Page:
2. Why does SEO take so long to get results?

Many a crestfallen businessperson has been mortified to hear that SEO might take three-six months to sync up and start showing results, or even longer for a brand new website. This kind of long-term investment can be hard to justify. 

So why?

Part of the reason for the long, slow climb to the top of the rankings is that Google does not update its search results right away after you start to improve a website. Say a person has been working their behind off optimizing for “rain gutter installation” for three days straight. They can’t expect Google to be sitting there expectantly waiting for them to finish so that Google can bump them up higher. It will most likely take some time for the “bots” to crawl a site and take note of the changes that have been made. How often does Google update its search results? Nobody really knows. Sometimes it’s much faster than you expect, and other times it’s much slower than you’d like. But we do know that it depends on the age of your site, the authority and popularity it has, and the amount and frequency of updates that have been made. It also depends on the search query. Some searches get searched way more often than others.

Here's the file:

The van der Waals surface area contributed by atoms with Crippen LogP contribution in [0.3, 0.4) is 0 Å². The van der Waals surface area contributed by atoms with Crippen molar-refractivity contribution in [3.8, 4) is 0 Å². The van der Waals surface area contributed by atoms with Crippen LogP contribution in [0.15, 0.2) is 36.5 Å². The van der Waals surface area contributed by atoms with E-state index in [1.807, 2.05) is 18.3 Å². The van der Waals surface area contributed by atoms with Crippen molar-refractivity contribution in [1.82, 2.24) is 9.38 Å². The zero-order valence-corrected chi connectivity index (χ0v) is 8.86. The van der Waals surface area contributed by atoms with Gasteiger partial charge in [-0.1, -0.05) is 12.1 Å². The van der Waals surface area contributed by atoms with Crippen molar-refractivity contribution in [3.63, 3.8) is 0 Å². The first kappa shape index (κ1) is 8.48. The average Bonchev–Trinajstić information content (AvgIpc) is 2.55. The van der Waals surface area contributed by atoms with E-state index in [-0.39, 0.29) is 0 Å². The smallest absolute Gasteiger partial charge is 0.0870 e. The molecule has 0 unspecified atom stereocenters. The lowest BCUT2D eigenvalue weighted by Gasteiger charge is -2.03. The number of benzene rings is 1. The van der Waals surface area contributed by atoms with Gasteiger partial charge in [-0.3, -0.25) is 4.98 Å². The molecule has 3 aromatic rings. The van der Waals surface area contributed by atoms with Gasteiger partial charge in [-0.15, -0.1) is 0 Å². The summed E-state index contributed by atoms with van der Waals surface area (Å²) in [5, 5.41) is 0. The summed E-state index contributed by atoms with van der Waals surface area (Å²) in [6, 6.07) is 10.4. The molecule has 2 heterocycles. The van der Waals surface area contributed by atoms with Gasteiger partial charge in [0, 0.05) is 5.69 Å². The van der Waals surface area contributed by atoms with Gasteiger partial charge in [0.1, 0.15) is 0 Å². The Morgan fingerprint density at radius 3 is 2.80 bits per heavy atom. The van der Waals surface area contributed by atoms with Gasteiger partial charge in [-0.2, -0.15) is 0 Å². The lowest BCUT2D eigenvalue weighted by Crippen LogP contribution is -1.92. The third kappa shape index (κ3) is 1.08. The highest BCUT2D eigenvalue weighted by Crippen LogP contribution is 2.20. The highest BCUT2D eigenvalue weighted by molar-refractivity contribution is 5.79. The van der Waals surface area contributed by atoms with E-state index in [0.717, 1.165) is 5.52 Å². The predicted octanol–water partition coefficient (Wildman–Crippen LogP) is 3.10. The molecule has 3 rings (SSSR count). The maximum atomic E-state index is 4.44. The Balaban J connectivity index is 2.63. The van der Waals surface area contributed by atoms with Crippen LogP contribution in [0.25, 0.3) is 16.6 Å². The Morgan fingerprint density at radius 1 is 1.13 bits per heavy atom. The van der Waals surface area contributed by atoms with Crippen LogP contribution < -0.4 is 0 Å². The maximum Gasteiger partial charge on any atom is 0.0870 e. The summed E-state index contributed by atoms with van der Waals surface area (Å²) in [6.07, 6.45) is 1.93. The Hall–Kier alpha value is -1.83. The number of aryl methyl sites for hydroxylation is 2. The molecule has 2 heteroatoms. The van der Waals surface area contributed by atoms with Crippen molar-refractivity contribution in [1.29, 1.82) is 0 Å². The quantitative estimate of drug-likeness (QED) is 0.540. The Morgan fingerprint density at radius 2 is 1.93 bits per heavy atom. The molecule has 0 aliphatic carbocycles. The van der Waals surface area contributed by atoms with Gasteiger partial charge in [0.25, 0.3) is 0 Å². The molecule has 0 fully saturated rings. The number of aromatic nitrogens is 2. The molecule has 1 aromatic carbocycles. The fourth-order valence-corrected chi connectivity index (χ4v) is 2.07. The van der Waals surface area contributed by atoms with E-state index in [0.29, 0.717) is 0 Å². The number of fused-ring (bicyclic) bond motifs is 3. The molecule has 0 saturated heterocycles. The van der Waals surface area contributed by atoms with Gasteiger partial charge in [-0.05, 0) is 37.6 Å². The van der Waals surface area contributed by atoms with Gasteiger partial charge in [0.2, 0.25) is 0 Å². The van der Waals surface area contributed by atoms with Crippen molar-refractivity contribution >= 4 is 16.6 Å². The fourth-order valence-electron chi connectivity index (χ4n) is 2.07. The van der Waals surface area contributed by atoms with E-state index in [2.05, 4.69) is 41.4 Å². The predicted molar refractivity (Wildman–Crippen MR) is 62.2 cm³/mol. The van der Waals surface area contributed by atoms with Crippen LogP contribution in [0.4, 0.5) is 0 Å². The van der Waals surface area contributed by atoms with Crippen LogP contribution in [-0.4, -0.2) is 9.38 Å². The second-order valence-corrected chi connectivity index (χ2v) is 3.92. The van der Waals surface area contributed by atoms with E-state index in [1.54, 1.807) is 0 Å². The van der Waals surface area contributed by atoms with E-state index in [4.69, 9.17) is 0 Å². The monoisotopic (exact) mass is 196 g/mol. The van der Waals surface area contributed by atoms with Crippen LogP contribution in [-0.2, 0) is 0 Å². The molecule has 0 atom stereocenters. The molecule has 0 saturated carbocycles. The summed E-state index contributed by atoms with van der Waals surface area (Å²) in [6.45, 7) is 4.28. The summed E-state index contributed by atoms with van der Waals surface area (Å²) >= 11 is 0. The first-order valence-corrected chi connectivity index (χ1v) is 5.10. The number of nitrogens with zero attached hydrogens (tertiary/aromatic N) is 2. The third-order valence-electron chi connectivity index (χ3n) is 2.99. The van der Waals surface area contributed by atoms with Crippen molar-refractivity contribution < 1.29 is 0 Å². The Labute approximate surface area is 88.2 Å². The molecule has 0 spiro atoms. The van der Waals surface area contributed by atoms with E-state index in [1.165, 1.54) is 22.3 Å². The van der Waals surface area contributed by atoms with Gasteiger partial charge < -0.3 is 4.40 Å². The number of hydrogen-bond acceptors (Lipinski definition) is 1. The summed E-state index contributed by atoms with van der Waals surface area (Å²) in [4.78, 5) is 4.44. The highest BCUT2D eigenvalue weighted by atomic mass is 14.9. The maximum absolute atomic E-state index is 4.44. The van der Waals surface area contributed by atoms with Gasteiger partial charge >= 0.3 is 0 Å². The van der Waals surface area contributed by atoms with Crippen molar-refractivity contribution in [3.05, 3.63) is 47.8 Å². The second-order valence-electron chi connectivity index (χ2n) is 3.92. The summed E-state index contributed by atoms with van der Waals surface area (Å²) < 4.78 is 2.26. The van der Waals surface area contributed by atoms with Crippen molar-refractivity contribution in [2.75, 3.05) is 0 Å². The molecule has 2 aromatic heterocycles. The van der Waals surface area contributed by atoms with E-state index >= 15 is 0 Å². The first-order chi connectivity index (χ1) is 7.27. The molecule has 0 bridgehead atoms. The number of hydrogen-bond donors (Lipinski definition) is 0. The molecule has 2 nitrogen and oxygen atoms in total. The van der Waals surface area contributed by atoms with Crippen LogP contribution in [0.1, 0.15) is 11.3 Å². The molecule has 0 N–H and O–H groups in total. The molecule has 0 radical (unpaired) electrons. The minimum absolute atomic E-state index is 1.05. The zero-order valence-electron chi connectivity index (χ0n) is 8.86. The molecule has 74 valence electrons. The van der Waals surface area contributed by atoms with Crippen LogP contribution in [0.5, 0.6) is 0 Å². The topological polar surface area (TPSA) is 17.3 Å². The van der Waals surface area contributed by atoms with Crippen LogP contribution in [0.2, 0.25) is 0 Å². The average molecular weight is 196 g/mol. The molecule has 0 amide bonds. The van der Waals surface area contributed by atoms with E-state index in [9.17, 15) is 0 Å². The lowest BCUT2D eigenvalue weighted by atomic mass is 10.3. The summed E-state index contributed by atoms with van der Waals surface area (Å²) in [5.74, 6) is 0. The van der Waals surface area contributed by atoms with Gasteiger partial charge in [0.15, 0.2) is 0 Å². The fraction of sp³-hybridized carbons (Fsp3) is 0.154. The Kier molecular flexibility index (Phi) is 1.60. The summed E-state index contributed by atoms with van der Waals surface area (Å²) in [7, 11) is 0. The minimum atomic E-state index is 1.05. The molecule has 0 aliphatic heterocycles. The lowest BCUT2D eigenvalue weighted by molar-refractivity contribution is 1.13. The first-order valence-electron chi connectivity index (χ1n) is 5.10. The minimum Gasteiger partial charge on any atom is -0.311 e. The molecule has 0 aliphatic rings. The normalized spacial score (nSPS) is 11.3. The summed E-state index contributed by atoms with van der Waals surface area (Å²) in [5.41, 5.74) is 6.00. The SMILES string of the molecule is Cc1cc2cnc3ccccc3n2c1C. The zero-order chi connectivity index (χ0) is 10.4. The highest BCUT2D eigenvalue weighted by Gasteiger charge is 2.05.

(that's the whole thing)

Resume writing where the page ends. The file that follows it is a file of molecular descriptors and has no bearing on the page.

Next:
Another reason that good SEO takes awhile is simply that it’s hard to drum up excitement and authority about a website overnight. It’s the same way in real marketing. Anything new needs time to root, time for people to start talking about it, and time for it to slowly gain a great reputation. Push too hard and too fast, and the growth won’t be authentic or organic. You have to let things develop naturally.

3. When can I stop doing SEO for my site?

We hear this all the time! This is a great question that doesn’t have a clear cut answer. The length of your SEO investment will depend on three things:

  • The competitiveness of your niche;
  • Your site’s power;
  • The amount of work you’ve put in.

Pulling the plug on a really successful, but still slightly new, SEO campaign can have devastating results if your SEO consultants have put in months and months to get it going. But in a niche that’s not very competitive, if you’ve reached the top, you may be able to “turn it off” and enjoy the benefits of a top spot for awhile.

Watch your back!

Here's the thing: somebody else could always swoop in. Your competitors might get motivated. So watch your back!

That’s why we typically advise our clients to continue some sort of minimal SEO,  keep feeding the search engines with reasons to list them first, and keep an eye on the competition. As with any marketing efforts, if you slack off, somebody else can very easily overtake you.

Written by Ryan Boog

Ryan Boog

I am the CEO of Happy Dog Web Productions. I look forward to taking web, mobile design and digital marketing to the next level with Happy Dog. Follow Happy Dog at @hdwebpros or me personally at @ryanboog. Are you a fellow Google nut? Add me to your circle.